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Howard County Students Dive into the Uncharted Waters of Business

When Chesapeake Charms CEO Barathi Aravindan joined JA Rising Women in 2017, she thought it would be “just another program” that her mother encouraged her to attend. Now, it’s something that has changed her career trajectory. 

"After participating in JA Rising Women, I realized business was the field for me. I discovered something that finally utilized my skills and interested me,” said Aravindan, who is headed to University of Maryland this fall to major in finance and participate in the entrepreneurship and innovation honors program.

Aravindan and her 16 colleagues – fellow Howard County high school students – found a fashionable way to save the Chesapeake Bay through their business venture, Chesapeake Charms. The young entrepreneurs designed charm bracelets featuring three species native to the Chesapeake Bay, including the loggerhead sea turtle, Eastern Oyster, and blue crab, which sold out in less than two weeks from launch. After reaching their sales goals, the company donated $1,000 to the Chesapeake Bay Foundation.

Chesapeake Charms was selected as one of 14 teams to compete at JA National Student Leadership Summit (NSLS) in Washington, D.C. to demonstrate their business acumen, creativity, and entrepreneurial thinking on a national stage, while showcasing their companies to members of Congress and business leaders.

“The NSLS competition is rough, but everyone is open to learning new ideas. The biggest impact for me was the FedEx seminar, where I realized how global connectivity is important for a successful business and it inspired new ideas of bringing Chesapeake Charms, at the very least, nationwide,” said Marketing Director Ashley Chen. “I also learned how the business world really does need more women.”

As the only all-women student company represented at NSLS, Chen’s thoughts were echoed by her peers, who enjoyed aspects such as networking, educational workshops, and competitive events. For Erin Duncan, chief financial officer, the experience was unforgettable, even though Chesapeake Charms did not win.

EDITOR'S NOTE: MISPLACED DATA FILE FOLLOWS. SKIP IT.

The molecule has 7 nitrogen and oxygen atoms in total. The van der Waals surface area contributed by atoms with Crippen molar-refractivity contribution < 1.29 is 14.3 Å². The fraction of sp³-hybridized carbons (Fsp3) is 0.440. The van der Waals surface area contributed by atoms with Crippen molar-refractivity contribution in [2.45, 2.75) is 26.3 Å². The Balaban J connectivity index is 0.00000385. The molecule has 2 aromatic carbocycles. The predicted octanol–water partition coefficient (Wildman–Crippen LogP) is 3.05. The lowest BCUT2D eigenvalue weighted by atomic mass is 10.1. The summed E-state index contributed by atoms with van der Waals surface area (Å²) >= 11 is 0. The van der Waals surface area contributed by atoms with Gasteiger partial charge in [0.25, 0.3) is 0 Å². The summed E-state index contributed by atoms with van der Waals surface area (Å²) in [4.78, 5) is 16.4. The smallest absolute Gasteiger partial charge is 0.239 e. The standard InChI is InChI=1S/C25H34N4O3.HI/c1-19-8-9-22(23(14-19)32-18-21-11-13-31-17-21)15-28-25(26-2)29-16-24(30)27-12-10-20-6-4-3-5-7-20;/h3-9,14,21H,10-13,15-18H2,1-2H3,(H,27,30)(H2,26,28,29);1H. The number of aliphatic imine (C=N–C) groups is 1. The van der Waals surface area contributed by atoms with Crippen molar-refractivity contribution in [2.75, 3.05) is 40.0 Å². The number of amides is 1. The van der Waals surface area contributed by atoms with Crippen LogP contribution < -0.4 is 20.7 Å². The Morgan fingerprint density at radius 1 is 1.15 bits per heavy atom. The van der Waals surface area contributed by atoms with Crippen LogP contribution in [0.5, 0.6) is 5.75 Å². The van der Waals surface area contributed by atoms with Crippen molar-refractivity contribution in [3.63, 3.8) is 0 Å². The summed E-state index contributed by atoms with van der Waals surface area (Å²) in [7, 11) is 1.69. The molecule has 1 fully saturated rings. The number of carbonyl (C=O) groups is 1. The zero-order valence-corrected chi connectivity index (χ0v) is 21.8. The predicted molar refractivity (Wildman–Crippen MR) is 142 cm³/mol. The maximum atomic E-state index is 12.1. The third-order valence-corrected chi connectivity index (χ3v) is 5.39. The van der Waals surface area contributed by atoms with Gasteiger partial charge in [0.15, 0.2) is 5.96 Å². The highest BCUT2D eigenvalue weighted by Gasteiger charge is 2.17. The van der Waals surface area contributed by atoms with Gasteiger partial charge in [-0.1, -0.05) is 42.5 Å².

“NSLS gave me a chance to experience networking as a real businesswoman. Overall it was a fun business experience that most high schoolers never get the chance to experience,” added Duncan. “We also participated in multiple workshops with C-suite mentors on what it means to be an entrepreneur in your innovation, social responsibility, and global impact. I expect the lessons I learned from JA Rising Women and NSLS to lead me into a strong business-guided future.”

With a year full of new experiences, JA entrepreneurs received an authentic look at the business world, but it’s impact is even greater. Kathy Tran, vice president of sales, felt her JA experience “played a large role” in her personal growth, particularly building her leadership skills.

“JA Rising Women not only taught me about the business world and what it means to be an entrepreneur, but it also taught me to be more confident,” added Aravindan. “I hope to start my own business in the future that will give back to the community that has already given me so much.”

While Aravindan prepares for her freshman year of college this summer, her colleagues have other plans including studying for SAT’s, internships, jobs, and returning to JA Rising Women next fall.

To learn more about JA entrepreneurial programs such as JA Rising Women, contact Nick Anderson at nanderson@jamaryland.org.

Beyond the Classroom

“From high school until now, Junior Achievement has played a pivotal role in my educational success, and now I get to give back,” said Shawna Thomas, JA BizTown Program Coordinator.

The JA alumna participated in JA High School Heroes, a program that gives students the opportunity to become role models by teaching and inspiring elementary students through JA curriculum, which focuses on financial literacy, work readiness, and entrepreneurship.

Shawna participated in her junior and senior years at New Town High in Baltimore County. Through the program, she strengthened her public speaking and presentation skills, gained exposure and work experience teaching in the classroom, and collaborated with her classmates while developing leadership skills.

Graduating this May at Stevenson University (SU), Shawna is using many of the skills she gained from JA not only in her academics, but also in her work as a leader outside of her classes. She serves as secretary of SU’s Black Student Union, the president of the English Club, and a former speaker at SU’s open houses with the English Department.

“JA allowed me to channel leadership skills that I did not know I possessed,” added Thomas. “I felt more confident in my abilities to speak to people other than my peers. I’ve also improved my communication, leadership, and problem solving skills and use it in college.”

Now, these skills are also benefitting Shawna in her JA BizTown role, where she empowers students beyond the classroom. Shawna ensures JA BizTown runs as smoothly as possible by assisting eager fifth graders as they run the simulated city for the day. In JA BizTown, students gain an understanding of personal finance, job responsibilities, teamwork and collaboration, and how they fit into a real-world environment. She is helping students thrive in this unforgettable experience.

“It is an honor to be able to work with such an amazing group of individuals to plant and cultivate seeds in children’s lives,” said Thomas.

Hannah Humphries is a program intern at Junior Achievement. She is an English major at Stevenson University who will graduate with her BA in May 2018. Her primary focus within her major is creative writing. She loves semi-colons, but hates exclamation points, though she makes some exceptions when writing about JA.

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